The deregulations of miRNAs that control the expression of genes encoding hormone-drug metabolizing enzymes are of particular interest in breast cancer. Tsuchiya et al. observed a significant inverse association between the expression levels of miR-27b and the CYP1B1 protein, which catalyzes the 4-hydroxylation of 17-estradiol. The expression level of miR-27b was decreased, while a high level of CYP1B1 protein was observed in breast cancer tissues, but not in the surrounding normal tissues . Furthermore, miR-17–5p, also known as miR-91, has been found to be downregulated in breast cancer . This miRNA normally represses the translation of the AIB1 (amplified in breast cancer 1) mRNA . AIB1 is a co-activator of the cell cycle regulator E2F1, and also enhances estrogen receptor–dependent transcription [74,75]. In patients, the loss of expression of either miR-335 or miR-126 is associated with a shorter metastasis-free survival. An in vivo investigation showed that miR-126 restoration reduced overall breast cancer growth, whereas miR-335 could inhibit metastatic cell invasion by targeting the progenitor cell transcription factor SOX4 and the extracellular matrix component tenascin C, which has been correlated with tumor grade and patients’ survival [76,77].
4.3. Cancers of the Genital System
4.3.1. Ovarian Cancer
In epithelial ovarian cancer, aberrant miRNA expression can differentiate normal versus cancer tissues. The most significantly overexpressed miRNAs identified in ovarian cancer are miR-200a, miR-141, miR-200c, and miR-200b, whereas miR-199a, miR-140, miR-145, and miR-125b1 are among the most down-modulated miRNA. Among these, the upregulated miR-200 family targets oncosuppressors BAP1and BRCA1, while miR-125 targets cMYC .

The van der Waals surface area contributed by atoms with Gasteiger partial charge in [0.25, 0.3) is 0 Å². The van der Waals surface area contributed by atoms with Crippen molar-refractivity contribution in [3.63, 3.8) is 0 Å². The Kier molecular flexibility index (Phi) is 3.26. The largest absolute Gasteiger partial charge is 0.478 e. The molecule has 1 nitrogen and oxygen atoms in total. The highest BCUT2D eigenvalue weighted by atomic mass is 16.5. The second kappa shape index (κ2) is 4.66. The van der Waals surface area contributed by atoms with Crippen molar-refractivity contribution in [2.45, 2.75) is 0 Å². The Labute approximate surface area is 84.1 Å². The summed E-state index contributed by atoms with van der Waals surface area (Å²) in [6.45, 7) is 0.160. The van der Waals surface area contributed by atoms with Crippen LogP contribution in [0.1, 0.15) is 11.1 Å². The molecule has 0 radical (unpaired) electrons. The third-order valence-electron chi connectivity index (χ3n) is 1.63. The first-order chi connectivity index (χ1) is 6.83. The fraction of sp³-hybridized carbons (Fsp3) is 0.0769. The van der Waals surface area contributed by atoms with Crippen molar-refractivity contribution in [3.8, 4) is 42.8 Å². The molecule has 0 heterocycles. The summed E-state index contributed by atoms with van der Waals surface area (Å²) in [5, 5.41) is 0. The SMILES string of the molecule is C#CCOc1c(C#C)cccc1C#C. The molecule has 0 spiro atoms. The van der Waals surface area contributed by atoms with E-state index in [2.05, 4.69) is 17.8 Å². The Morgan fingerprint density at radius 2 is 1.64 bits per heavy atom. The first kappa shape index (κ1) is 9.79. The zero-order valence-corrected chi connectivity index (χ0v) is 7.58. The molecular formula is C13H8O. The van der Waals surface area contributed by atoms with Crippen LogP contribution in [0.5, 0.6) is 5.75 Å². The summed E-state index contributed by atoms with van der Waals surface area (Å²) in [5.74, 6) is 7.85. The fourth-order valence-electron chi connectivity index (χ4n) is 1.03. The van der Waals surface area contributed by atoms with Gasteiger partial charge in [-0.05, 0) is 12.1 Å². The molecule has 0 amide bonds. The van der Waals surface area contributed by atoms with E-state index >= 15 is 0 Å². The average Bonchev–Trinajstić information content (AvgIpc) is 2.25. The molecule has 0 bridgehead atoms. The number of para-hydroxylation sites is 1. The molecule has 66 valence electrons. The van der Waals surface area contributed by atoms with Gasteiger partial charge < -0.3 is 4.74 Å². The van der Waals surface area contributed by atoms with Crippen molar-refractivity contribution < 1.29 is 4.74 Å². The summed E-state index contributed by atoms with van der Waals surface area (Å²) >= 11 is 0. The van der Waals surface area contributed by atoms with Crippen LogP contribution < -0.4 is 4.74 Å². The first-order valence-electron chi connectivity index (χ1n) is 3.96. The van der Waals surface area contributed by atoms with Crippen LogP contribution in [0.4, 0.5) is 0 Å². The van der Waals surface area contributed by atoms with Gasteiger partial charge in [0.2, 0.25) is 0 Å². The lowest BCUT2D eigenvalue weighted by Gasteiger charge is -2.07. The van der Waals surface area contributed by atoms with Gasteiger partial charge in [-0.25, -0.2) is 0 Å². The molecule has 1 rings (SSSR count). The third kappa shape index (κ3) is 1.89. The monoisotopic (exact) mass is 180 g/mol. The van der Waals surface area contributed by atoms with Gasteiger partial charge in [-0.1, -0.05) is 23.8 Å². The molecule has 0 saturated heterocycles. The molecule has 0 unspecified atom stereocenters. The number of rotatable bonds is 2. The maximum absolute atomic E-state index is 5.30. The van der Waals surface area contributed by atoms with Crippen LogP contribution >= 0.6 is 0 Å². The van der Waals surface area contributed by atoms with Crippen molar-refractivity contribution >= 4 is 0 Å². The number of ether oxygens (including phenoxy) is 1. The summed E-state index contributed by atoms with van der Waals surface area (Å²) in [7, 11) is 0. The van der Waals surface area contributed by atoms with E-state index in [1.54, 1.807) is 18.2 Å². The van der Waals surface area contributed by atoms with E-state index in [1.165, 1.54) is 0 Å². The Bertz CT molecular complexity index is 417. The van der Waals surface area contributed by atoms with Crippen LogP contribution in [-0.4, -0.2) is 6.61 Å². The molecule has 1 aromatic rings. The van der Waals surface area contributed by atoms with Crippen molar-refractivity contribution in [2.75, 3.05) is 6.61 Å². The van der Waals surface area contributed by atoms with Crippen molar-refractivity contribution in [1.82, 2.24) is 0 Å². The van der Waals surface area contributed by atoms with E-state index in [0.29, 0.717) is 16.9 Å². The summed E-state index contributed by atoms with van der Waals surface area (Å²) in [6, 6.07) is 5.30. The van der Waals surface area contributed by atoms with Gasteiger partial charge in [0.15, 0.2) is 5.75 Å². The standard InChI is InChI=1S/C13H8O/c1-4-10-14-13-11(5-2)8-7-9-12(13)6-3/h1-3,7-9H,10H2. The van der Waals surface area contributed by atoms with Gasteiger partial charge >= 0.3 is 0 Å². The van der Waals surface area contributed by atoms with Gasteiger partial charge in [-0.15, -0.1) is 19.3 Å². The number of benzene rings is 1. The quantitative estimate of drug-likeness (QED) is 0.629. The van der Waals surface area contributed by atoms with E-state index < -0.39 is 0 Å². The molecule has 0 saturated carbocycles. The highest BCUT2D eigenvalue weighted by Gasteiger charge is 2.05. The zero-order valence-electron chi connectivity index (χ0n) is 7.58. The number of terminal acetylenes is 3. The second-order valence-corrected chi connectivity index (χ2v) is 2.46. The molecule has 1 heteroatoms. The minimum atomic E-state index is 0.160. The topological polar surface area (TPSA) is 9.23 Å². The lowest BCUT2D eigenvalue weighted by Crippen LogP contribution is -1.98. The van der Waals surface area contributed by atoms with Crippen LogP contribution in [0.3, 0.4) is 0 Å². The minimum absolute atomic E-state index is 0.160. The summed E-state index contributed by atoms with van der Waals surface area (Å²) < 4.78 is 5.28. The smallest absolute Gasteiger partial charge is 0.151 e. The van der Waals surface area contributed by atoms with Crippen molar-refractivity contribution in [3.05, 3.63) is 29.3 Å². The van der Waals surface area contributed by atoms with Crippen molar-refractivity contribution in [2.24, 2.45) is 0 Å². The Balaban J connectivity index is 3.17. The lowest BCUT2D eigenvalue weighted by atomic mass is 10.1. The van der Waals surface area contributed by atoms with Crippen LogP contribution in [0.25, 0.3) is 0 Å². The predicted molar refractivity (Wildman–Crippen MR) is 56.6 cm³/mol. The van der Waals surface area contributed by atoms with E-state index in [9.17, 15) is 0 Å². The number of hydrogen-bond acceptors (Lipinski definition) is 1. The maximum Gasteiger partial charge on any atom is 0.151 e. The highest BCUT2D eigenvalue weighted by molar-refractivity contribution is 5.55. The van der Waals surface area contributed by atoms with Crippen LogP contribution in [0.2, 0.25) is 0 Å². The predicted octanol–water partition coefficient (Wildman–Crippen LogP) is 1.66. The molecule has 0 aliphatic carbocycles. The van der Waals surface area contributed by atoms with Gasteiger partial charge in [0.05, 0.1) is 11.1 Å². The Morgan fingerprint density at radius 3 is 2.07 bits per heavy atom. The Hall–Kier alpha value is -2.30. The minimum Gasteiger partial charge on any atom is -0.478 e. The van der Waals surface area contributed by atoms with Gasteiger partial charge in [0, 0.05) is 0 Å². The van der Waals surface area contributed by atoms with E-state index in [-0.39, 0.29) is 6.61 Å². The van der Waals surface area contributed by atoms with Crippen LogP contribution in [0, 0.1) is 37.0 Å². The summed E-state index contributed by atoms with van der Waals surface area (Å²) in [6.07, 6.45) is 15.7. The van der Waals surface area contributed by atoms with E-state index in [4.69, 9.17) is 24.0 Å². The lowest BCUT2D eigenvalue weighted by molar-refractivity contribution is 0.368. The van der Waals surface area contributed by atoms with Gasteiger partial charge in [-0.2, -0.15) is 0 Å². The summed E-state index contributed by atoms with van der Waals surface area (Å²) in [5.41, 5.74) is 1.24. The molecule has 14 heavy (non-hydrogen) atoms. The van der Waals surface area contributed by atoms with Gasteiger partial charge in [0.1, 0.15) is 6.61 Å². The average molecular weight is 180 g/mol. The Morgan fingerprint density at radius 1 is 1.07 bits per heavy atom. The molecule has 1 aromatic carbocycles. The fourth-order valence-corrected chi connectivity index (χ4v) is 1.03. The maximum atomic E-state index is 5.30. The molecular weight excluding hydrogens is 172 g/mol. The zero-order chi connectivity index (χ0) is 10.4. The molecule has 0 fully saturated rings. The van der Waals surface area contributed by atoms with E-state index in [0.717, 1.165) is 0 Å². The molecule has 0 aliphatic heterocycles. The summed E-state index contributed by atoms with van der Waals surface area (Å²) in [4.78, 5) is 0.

4.3.2. Germ Cell Cancer
In an miRNA profiling study within malignant germ-cell tumors (GCT), miR-371-373 and miR-302 clusters were found to be universally overexpressed, regardless of the histological subtype, site (gonadal/extragonadal), or patient age . These miRNAs have been shown to neutralize p53-mediated CDK inhibition, possibly through the direct inhibition of the expression of the tumor suppressor, LATS2. Therefore, the evidence suggests that these miRNAs act as oncogenes in the development of the human testicular germ cell tumors; they numb the p53 pathway and allow tumorigenic growth in the presence of wild-type p53 . It has been suggested that specific sets of miRNA may also distinguish between different histological subtypes of testes tumors .
4.3.3. Prostate Cancer
The mechanisms that underlie prostate cancer biology have been poorly defined. Recently, Ozen et al. discovered a widespread deregulation of miRNA expression in human prostate cancer, which implicates miRNA in prostate cancer. They observed downregulation of miR-125b, miR-145, and let-7c, which target genes whose products have been found to be increased in prostate cancer, such as RAS, E2F3, BCL-2, MCL-1, and EIF4EBP1 . Another study on the miRNA profiling of prostate cancer detected the differential expression of 51 individual miRNAs between benign lesions and carcinoma tumors, the majority of which (72%, among which let-7, miR-16, -23, -92, 103, -125, -143, -145, -195, -199, -221, -222, and -497) were downregulated in carcinoma samples. Moreover, in the same study, differential miRNA expression showed the potential to classify carcinoma tumors according to their androgen dependence (hormone naive versus hormone refractory) .
4.4. Cancers of the Endocrine System
4.4.1. Pituitary Cancer
MiR-15a and miR-16-1 levels have been found to be lower in pituitary adenomas when compared to that of normal pituitary tissue. Downregulation of these miRNAs in pituitary adenomas correlated with a greater tumor diameter and a lower p43 secretion (since the cofactors influence the activity of arginyl-tRNA-synthetase, which is involved in inflammation and angiogenesis), suggesting that these genes may, to some extent, influence tumor growth .
4.4.2. Thyroid Cancer